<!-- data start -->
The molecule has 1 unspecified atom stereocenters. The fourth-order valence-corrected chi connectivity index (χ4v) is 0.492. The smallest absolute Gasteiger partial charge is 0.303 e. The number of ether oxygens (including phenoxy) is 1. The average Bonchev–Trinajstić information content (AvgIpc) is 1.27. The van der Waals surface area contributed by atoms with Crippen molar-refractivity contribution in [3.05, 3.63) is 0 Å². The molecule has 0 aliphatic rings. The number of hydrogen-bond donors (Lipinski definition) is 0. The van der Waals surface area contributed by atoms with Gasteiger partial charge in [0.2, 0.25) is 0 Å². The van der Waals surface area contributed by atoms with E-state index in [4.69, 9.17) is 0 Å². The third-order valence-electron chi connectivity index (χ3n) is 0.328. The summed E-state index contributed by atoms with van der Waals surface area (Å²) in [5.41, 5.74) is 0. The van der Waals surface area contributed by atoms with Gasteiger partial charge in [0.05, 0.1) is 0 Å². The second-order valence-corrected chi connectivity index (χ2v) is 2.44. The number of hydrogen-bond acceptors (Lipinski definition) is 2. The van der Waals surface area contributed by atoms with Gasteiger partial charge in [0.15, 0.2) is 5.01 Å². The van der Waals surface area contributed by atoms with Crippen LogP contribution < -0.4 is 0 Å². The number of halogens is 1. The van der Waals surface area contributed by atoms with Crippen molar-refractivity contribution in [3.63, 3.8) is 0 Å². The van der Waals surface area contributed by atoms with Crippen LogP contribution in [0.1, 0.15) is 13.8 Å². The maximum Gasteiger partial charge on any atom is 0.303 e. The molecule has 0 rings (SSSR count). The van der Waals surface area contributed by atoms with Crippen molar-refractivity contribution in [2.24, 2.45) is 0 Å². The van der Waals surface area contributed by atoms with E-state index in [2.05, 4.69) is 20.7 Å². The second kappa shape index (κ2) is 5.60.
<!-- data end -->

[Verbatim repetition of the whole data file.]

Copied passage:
The molecule has 1 unspecified atom stereocenters. The fourth-order valence-corrected chi connectivity index (χ4v) is 0.492. The smallest absolute Gasteiger partial charge is 0.303 e. The number of ether oxygens (including phenoxy) is 1. The average Bonchev–Trinajstić information content (AvgIpc) is 1.27. The van der Waals surface area contributed by atoms with Crippen molar-refractivity contribution in [3.05, 3.63) is 0 Å². The molecule has 0 aliphatic rings. The number of hydrogen-bond donors (Lipinski definition) is 0. The van der Waals surface area contributed by atoms with Gasteiger partial charge in [0.2, 0.25) is 0 Å². The van der Waals surface area contributed by atoms with E-state index in [4.69, 9.17) is 0 Å². The third-order valence-electron chi connectivity index (χ3n) is 0.328. The summed E-state index contributed by atoms with van der Waals surface area (Å²) in [5.41, 5.74) is 0. The van der Waals surface area contributed by atoms with Gasteiger partial charge in [0.05, 0.1) is 0 Å². The second-order valence-corrected chi connectivity index (χ2v) is 2.44. The number of hydrogen-bond acceptors (Lipinski definition) is 2. The van der Waals surface area contributed by atoms with Gasteiger partial charge in [0.15, 0.2) is 5.01 Å². The van der Waals surface area contributed by atoms with Crippen LogP contribution < -0.4 is 0 Å². The number of halogens is 1. The van der Waals surface area contributed by atoms with Crippen molar-refractivity contribution in [3.63, 3.8) is 0 Å². The van der Waals surface area contributed by atoms with Crippen LogP contribution in [0.1, 0.15) is 13.8 Å². The maximum Gasteiger partial charge on any atom is 0.303 e. The molecule has 0 rings (SSSR count). The van der Waals surface area contributed by atoms with Crippen molar-refractivity contribution in [2.24, 2.45) is 0 Å². The van der Waals surface area contributed by atoms with E-state index in [2.05, 4.69) is 20.7 Å². The second kappa shape index (κ2) is 5.60.